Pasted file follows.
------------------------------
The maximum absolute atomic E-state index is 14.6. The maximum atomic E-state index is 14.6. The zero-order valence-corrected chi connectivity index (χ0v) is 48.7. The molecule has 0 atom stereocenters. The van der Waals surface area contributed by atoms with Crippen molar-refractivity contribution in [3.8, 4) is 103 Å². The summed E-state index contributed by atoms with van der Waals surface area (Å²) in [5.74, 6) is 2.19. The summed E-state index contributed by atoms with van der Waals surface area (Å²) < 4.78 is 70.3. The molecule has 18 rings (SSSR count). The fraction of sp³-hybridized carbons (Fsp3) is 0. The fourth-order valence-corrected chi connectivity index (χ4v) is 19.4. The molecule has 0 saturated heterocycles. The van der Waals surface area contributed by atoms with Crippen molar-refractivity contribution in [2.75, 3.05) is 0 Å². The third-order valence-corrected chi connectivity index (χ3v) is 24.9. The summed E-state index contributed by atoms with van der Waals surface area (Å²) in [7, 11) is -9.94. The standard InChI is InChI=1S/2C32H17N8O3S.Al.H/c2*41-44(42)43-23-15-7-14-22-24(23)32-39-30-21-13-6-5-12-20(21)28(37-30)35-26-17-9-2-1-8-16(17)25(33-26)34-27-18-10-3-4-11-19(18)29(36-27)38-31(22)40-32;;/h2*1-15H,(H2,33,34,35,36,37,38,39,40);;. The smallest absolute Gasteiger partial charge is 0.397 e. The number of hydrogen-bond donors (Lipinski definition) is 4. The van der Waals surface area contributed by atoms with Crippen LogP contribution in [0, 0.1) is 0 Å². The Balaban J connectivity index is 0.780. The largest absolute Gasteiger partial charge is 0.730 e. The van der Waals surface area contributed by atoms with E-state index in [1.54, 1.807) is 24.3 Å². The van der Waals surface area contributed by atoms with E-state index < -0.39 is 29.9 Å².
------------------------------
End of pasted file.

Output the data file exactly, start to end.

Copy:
The maximum absolute atomic E-state index is 14.6. The maximum atomic E-state index is 14.6. The zero-order valence-corrected chi connectivity index (χ0v) is 48.7. The molecule has 0 atom stereocenters. The van der Waals surface area contributed by atoms with Crippen molar-refractivity contribution in [3.8, 4) is 103 Å². The summed E-state index contributed by atoms with van der Waals surface area (Å²) in [5.74, 6) is 2.19. The summed E-state index contributed by atoms with van der Waals surface area (Å²) < 4.78 is 70.3. The molecule has 18 rings (SSSR count). The fraction of sp³-hybridized carbons (Fsp3) is 0. The fourth-order valence-corrected chi connectivity index (χ4v) is 19.4. The molecule has 0 saturated heterocycles. The van der Waals surface area contributed by atoms with Crippen molar-refractivity contribution in [2.75, 3.05) is 0 Å². The third-order valence-corrected chi connectivity index (χ3v) is 24.9. The summed E-state index contributed by atoms with van der Waals surface area (Å²) in [7, 11) is -9.94. The standard InChI is InChI=1S/2C32H17N8O3S.Al.H/c2*41-44(42)43-23-15-7-14-22-24(23)32-39-30-21-13-6-5-12-20(21)28(37-30)35-26-17-9-2-1-8-16(17)25(33-26)34-27-18-10-3-4-11-19(18)29(36-27)38-31(22)40-32;;/h2*1-15H,(H2,33,34,35,36,37,38,39,40);;. The smallest absolute Gasteiger partial charge is 0.397 e. The number of hydrogen-bond donors (Lipinski definition) is 4. The van der Waals surface area contributed by atoms with Crippen LogP contribution in [0, 0.1) is 0 Å². The Balaban J connectivity index is 0.780. The largest absolute Gasteiger partial charge is 0.730 e. The van der Waals surface area contributed by atoms with E-state index in [1.54, 1.807) is 24.3 Å². The van der Waals surface area contributed by atoms with E-state index < -0.39 is 29.9 Å².